i) pride in purpose (staff are proud of their organisation and share responsibility for its success)

ii) group identification (belonging to a group with a sense of responsibility to others in the group)

iii) trust (is important for people to work together; involves being willing to make yourself vulnerable)

iv) fairness (need to iron out inequities, especially in rewards and recognition; group performance is more important than individuals', ie putting fairness and equity above self-interest)

8. What strategic uncertainties keep you awake at night, ie thinking about how the future will change your business?

"...At the root of every failed strategy is a set of assumptions about the future that eventually proved false......only 3 things in life are certain: death, taxes and the fact that today's strategy won't work tomorrow......today's success will be tomorrow's old news. The question is not if, but when......To adapt successfully, you must constantly monitor the uncertainties that could invalidate the assumption underpinning your current strategy..."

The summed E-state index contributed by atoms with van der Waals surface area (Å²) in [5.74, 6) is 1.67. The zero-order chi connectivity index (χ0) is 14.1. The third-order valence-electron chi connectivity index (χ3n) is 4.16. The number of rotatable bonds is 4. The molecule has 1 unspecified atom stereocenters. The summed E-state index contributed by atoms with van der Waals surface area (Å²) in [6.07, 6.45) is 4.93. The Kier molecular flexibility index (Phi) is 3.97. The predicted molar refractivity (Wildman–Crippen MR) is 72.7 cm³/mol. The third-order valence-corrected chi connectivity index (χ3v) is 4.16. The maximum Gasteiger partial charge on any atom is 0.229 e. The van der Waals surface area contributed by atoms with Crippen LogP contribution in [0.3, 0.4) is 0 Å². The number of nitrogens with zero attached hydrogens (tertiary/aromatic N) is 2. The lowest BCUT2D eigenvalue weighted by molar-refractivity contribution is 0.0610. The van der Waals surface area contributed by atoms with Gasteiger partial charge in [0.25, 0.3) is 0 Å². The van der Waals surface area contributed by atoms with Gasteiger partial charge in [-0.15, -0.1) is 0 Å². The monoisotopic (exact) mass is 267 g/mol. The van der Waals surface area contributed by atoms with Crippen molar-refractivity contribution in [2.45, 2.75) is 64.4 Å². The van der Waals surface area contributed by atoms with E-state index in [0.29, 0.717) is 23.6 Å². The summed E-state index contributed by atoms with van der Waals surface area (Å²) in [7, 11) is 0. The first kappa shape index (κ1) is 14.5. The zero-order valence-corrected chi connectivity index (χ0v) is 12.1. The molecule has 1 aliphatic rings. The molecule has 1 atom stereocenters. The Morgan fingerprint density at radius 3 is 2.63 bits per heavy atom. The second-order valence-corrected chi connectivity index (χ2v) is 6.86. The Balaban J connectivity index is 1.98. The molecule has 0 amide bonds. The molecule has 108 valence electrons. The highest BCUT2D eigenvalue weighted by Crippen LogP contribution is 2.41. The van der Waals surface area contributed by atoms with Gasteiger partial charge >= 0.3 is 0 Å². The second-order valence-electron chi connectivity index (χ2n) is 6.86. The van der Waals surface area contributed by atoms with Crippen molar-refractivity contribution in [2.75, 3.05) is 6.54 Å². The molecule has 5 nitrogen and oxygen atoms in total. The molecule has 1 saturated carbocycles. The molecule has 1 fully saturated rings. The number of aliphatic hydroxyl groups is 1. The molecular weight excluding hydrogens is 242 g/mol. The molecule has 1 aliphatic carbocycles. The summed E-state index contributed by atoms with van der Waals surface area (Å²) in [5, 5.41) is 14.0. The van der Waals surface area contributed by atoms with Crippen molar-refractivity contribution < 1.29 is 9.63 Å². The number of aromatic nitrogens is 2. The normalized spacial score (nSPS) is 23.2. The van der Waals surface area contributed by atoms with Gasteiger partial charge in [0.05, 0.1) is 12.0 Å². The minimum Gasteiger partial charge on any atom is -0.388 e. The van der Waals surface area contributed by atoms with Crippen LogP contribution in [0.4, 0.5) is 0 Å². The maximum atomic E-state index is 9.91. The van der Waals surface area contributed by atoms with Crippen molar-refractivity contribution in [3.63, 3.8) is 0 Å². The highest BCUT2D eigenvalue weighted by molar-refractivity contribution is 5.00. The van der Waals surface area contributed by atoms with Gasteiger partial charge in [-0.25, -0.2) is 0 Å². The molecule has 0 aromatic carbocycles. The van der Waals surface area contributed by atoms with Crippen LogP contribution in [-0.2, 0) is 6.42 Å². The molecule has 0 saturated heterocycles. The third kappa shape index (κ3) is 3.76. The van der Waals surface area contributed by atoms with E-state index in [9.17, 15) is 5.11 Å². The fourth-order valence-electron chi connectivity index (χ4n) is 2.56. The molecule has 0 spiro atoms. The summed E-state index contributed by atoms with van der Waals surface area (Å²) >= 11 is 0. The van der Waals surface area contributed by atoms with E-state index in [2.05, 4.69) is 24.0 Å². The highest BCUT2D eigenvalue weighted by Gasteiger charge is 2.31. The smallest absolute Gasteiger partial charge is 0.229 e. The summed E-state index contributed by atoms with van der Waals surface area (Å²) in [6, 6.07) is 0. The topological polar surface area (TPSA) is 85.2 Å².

Robert Simons, 2010

Need to develop a performance measurement that is

- user-friendly, ie easy to understand

- requires face-to-face interaction

- focuses dialogues on strategic uncertainties

- generates new action plans

Some ways to help maximise the benefits of asking these 7 questions

. Must pose the questions face-to-face (don't use email, etc)

. Discussions must cascade down the organisation, not stay stuck at the top.

. Your operating managers are key to the process as they can commit to actions and are responsible for results

. The debate must be about what is right, not who is right or wrong?

. The basis for every discussion is "What are we going to do about it"?

(source: Robert Simons, 2010)